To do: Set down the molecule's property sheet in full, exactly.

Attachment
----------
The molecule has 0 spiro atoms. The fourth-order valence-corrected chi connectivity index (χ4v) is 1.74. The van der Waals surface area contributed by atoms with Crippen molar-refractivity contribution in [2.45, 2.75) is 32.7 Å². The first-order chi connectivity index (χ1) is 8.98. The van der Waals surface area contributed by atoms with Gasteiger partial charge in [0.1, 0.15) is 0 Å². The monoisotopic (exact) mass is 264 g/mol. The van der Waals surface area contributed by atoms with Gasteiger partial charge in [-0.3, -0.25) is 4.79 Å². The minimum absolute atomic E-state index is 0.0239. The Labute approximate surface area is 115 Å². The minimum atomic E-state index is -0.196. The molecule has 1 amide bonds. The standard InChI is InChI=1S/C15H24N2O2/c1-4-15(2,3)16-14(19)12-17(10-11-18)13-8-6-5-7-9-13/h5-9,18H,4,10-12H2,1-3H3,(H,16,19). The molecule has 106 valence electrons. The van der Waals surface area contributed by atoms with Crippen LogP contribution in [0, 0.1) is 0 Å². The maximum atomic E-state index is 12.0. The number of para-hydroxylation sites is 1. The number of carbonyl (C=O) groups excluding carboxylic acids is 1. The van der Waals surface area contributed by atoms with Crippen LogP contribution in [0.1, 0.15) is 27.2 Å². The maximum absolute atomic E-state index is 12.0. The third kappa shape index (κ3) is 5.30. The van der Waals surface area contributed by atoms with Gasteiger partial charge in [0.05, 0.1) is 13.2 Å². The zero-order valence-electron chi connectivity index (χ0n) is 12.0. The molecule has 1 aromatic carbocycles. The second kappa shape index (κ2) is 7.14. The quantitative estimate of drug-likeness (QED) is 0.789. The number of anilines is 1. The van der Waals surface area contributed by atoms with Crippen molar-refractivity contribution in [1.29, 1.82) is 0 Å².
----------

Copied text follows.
The molecule has 0 spiro atoms. The fourth-order valence-corrected chi connectivity index (χ4v) is 1.74. The van der Waals surface area contributed by atoms with Crippen molar-refractivity contribution in [2.45, 2.75) is 32.7 Å². The first-order chi connectivity index (χ1) is 8.98. The van der Waals surface area contributed by atoms with Gasteiger partial charge in [0.1, 0.15) is 0 Å². The monoisotopic (exact) mass is 264 g/mol. The van der Waals surface area contributed by atoms with Gasteiger partial charge in [-0.3, -0.25) is 4.79 Å². The minimum absolute atomic E-state index is 0.0239. The Labute approximate surface area is 115 Å². The minimum atomic E-state index is -0.196. The molecule has 1 amide bonds. The standard InChI is InChI=1S/C15H24N2O2/c1-4-15(2,3)16-14(19)12-17(10-11-18)13-8-6-5-7-9-13/h5-9,18H,4,10-12H2,1-3H3,(H,16,19). The molecule has 106 valence electrons. The van der Waals surface area contributed by atoms with Crippen LogP contribution in [0, 0.1) is 0 Å². The maximum atomic E-state index is 12.0. The number of para-hydroxylation sites is 1. The number of carbonyl (C=O) groups excluding carboxylic acids is 1. The van der Waals surface area contributed by atoms with Crippen LogP contribution in [0.1, 0.15) is 27.2 Å². The maximum absolute atomic E-state index is 12.0. The third kappa shape index (κ3) is 5.30. The van der Waals surface area contributed by atoms with Gasteiger partial charge in [0.05, 0.1) is 13.2 Å². The zero-order valence-electron chi connectivity index (χ0n) is 12.0. The molecule has 1 aromatic carbocycles. The second kappa shape index (κ2) is 7.14. The quantitative estimate of drug-likeness (QED) is 0.789. The number of anilines is 1. The van der Waals surface area contributed by atoms with Crippen molar-refractivity contribution in [1.29, 1.82) is 0 Å².